Globe says it is the first communications service provider in the Philippines to deploy the end-to-end (E2E) network slicing function of 5G standalone (SA).
Put simply, end-to-end network slicing divides the network into separate channels, each designed specifically for different types of applications or groups of users. Each channel has its own resources and guarantees for performance, and functions, even while they all use the same physical infrastructure.
Showcased at the recent Globe Innovations Week, 5G network slicing allows Globe to adjust resources such as bandwidth, processing power, and network functions to meet the diverse demands of an increasingly connected world.
It can be used for a wide range of applications, from connecting Internet of Things (IoT) devices to supporting high-bandwidth activities such as streaming videos and virtual reality.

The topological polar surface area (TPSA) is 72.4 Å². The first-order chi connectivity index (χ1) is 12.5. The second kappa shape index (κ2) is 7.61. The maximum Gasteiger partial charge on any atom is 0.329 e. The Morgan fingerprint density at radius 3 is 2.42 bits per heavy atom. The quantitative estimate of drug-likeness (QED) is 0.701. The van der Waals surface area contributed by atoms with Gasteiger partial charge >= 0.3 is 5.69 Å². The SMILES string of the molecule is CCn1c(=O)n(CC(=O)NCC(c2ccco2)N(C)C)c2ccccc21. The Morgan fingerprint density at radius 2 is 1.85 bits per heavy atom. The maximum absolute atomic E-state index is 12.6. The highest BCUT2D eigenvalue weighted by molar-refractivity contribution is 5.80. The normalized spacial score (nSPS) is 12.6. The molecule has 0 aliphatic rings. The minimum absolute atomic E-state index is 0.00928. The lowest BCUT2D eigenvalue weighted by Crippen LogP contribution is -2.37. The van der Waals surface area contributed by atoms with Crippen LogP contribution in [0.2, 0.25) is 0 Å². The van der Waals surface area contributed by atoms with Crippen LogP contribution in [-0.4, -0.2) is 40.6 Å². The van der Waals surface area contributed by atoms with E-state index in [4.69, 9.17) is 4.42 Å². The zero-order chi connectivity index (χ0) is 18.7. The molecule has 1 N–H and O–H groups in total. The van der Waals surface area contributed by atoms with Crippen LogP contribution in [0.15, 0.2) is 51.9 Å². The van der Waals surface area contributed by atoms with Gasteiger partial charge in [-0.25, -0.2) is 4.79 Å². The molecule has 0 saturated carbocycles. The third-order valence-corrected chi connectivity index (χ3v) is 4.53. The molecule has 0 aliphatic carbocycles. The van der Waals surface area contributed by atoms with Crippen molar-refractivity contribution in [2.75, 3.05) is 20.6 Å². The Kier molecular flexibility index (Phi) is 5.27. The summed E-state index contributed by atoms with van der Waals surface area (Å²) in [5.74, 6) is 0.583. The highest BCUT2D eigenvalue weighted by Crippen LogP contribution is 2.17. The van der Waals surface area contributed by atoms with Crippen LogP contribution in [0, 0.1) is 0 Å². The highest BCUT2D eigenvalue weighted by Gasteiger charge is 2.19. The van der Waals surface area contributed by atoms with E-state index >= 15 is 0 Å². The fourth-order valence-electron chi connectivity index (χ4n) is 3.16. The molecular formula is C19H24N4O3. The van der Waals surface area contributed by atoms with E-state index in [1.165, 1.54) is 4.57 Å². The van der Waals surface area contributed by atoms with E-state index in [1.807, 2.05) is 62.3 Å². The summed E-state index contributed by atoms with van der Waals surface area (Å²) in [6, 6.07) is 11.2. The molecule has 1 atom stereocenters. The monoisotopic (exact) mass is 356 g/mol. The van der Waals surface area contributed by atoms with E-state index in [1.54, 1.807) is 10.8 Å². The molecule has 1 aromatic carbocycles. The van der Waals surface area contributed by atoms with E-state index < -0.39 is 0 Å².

With this advance, Globe says it is equipped to offer customers a personalized, high-quality, secure, and adaptable network experience. The technology not only allows for the development and delivery of unique services and innovative applications but also accommodates customers’ growing data needs and ensures low-latency services.
Globe says it successfully carried out E2E network slicing across all domains, from access, transport, and core, by upgrading its network to support this feature. It configured four dedicated E2E slices with assured quality of service and bandwidth allocation.
All slices were tested and validated, successfully achieving aggregated speed results of 800 Mbps with varying slice speed of up to 200 Mbps depending on the bandwidth requirement of each slice type.
Now, of course, Globe, and other 5G SA operators, will need to meet the challenge of developing and monetising these capabilities, seen as a potential revenue stream at a time when other services, notably voice and text, are much less profitable than they once were.